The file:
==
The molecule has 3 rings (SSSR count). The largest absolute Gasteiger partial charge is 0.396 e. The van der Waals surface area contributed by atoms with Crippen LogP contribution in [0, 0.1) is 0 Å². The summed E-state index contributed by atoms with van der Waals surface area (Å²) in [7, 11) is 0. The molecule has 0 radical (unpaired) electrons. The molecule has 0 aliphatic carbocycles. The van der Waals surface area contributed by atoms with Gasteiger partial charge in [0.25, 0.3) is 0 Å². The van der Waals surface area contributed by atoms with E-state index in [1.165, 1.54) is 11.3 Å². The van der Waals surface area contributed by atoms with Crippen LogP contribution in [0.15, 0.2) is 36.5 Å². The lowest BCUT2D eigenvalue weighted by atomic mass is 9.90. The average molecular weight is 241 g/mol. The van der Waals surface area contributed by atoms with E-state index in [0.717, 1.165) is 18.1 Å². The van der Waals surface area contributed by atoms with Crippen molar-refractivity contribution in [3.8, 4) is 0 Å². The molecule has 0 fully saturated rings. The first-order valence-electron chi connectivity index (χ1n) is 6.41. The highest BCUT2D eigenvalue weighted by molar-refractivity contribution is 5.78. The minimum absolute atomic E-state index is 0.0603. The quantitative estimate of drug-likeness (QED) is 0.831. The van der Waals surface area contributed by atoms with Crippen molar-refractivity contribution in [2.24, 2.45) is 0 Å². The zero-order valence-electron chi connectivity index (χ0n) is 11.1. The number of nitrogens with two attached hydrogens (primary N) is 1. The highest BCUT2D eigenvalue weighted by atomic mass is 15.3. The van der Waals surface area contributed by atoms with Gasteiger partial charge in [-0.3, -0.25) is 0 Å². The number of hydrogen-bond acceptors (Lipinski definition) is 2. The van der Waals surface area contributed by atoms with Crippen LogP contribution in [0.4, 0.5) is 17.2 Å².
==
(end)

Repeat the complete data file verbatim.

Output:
The molecule has 3 rings (SSSR count). The largest absolute Gasteiger partial charge is 0.396 e. The van der Waals surface area contributed by atoms with Crippen LogP contribution in [0, 0.1) is 0 Å². The summed E-state index contributed by atoms with van der Waals surface area (Å²) in [7, 11) is 0. The molecule has 0 radical (unpaired) electrons. The molecule has 0 aliphatic carbocycles. The van der Waals surface area contributed by atoms with Gasteiger partial charge in [0.25, 0.3) is 0 Å². The van der Waals surface area contributed by atoms with E-state index in [1.165, 1.54) is 11.3 Å². The van der Waals surface area contributed by atoms with Crippen LogP contribution in [0.15, 0.2) is 36.5 Å². The lowest BCUT2D eigenvalue weighted by atomic mass is 9.90. The average molecular weight is 241 g/mol. The van der Waals surface area contributed by atoms with E-state index in [0.717, 1.165) is 18.1 Å². The van der Waals surface area contributed by atoms with Crippen molar-refractivity contribution in [3.8, 4) is 0 Å². The molecule has 0 fully saturated rings. The first-order valence-electron chi connectivity index (χ1n) is 6.41. The highest BCUT2D eigenvalue weighted by molar-refractivity contribution is 5.78. The minimum absolute atomic E-state index is 0.0603. The quantitative estimate of drug-likeness (QED) is 0.831. The van der Waals surface area contributed by atoms with Crippen molar-refractivity contribution in [2.24, 2.45) is 0 Å². The zero-order valence-electron chi connectivity index (χ0n) is 11.1. The number of nitrogens with two attached hydrogens (primary N) is 1. The highest BCUT2D eigenvalue weighted by atomic mass is 15.3. The van der Waals surface area contributed by atoms with Gasteiger partial charge in [-0.3, -0.25) is 0 Å². The number of hydrogen-bond acceptors (Lipinski definition) is 2. The van der Waals surface area contributed by atoms with Crippen LogP contribution in [0.4, 0.5) is 17.2 Å².